70 Ways To Take Better Photos (Part 1)

8/20/2012 2:37:58 PM

Improve your shooting skills as we uncover some of the industry’s top tips and secrets!

Description: How to Take Great Photos

Becoming a good photographer takes time, patience and above all practice. Once you’ve got to grips with the basics of camera settings and composition, it’s all about honing your skills. Therefore, finding a genre that you’re passionate about and that suits your shooting style is an important part of improving your photography. Focusing on just one area will give your work direction and help you to develop a better-quality portfolio.

To help you get ahead, we’ve put together the ultimate top tips guide, covering a range of popular photography genres. It also features top tips and advice from experienced professionals, so you can put their expertise into practice. Whether you’re already set on a specific genre or looking to branch out into other areas, you’re guaranteed to find some useful practical advice that you can apply to your own work. Follow along and discover how you can improve your shooting skills!


Get to know the pro

Description: Bob Bittner

This professional shares his expert pointers for landscape photography.

Name: Bob Bittner


Photographic specialism: Landscape

Favourite location to photograph? The Canadian Rocky Mountains

Best time of day to shoot? Sunrise is best, but any time of the day can still give great results

Preferred kit? Nikon D700 coupled with a 16-35 mm lens and a Nikon D7000 with a Tokina 11-16 mm lens

Mini bio: Bob started focusing on landscapes several years ago. He has been featured in various international photography publications, including five cover images

Description: Landscapes


Bob Bittner’s handy hints

Take in your surroundings

Turn around, don’t become so focused on what’s in front of you that you forget to take in all your surroundings.

Experiment with filters

If the situation is right, don’t be afraid to ‘stack’ your grad filters to get a better effect. My Blue Canyon image was created using a soft blue grad with an ND4 grad filter.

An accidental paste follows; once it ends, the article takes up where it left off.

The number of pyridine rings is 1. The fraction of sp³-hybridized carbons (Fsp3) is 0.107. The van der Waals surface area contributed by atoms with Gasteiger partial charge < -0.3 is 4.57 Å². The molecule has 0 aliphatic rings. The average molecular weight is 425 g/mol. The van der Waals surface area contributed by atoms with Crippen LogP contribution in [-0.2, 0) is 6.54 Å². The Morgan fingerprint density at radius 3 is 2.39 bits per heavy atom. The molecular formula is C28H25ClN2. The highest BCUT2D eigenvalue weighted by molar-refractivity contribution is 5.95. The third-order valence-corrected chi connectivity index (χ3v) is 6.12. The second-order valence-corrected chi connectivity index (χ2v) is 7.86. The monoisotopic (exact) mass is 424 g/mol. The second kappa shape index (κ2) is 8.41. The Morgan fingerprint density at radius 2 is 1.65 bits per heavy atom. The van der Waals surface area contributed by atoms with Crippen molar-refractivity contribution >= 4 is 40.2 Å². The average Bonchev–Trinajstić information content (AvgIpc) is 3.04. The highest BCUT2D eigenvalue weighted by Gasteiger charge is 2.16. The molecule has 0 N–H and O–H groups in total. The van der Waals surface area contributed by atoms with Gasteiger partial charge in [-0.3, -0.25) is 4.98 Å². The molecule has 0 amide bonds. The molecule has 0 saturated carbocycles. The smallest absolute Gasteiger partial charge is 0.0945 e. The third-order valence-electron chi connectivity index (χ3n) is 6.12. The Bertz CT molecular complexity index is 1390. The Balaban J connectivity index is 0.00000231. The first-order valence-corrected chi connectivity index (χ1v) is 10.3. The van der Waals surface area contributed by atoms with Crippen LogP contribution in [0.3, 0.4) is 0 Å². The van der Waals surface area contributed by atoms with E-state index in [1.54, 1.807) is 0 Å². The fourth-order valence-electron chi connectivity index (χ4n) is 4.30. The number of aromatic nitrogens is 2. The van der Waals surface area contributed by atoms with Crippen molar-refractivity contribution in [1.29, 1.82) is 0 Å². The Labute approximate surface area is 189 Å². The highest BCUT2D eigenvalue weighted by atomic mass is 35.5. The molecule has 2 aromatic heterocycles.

Description: Experiment with filters

Follow the rule of thirds

Be mindful of ‘the rule of thirds’ when framing your image. While there are a few times when it can be broken successfully, try to stick to it, as it really does work.

Lead in with lines

If you can, try to position yourself and frame your photograph with powerful diagonal lead-in lines – this will help create an image with more of a ‘wow factor’. To do this, imagine an X and position the axis in either the upper or lower third area.

Find a foreground focus point

Presenting something in the foreground of your landscape shot will help to lead the eye into the image. Even if the shot has been taken at sunset or in the afternoon, a well-composed image will stand out, drawing the viewer into the scene.

Maximise depth of field

Description: Maximise depth of field

Long shutter speeds work well when shooting a landscape or seascape, but will require small aperture settings. A large f-stop number will not only prevent your image from being overexposed, it will also ensure your shots are sharp by maximising depth of field.

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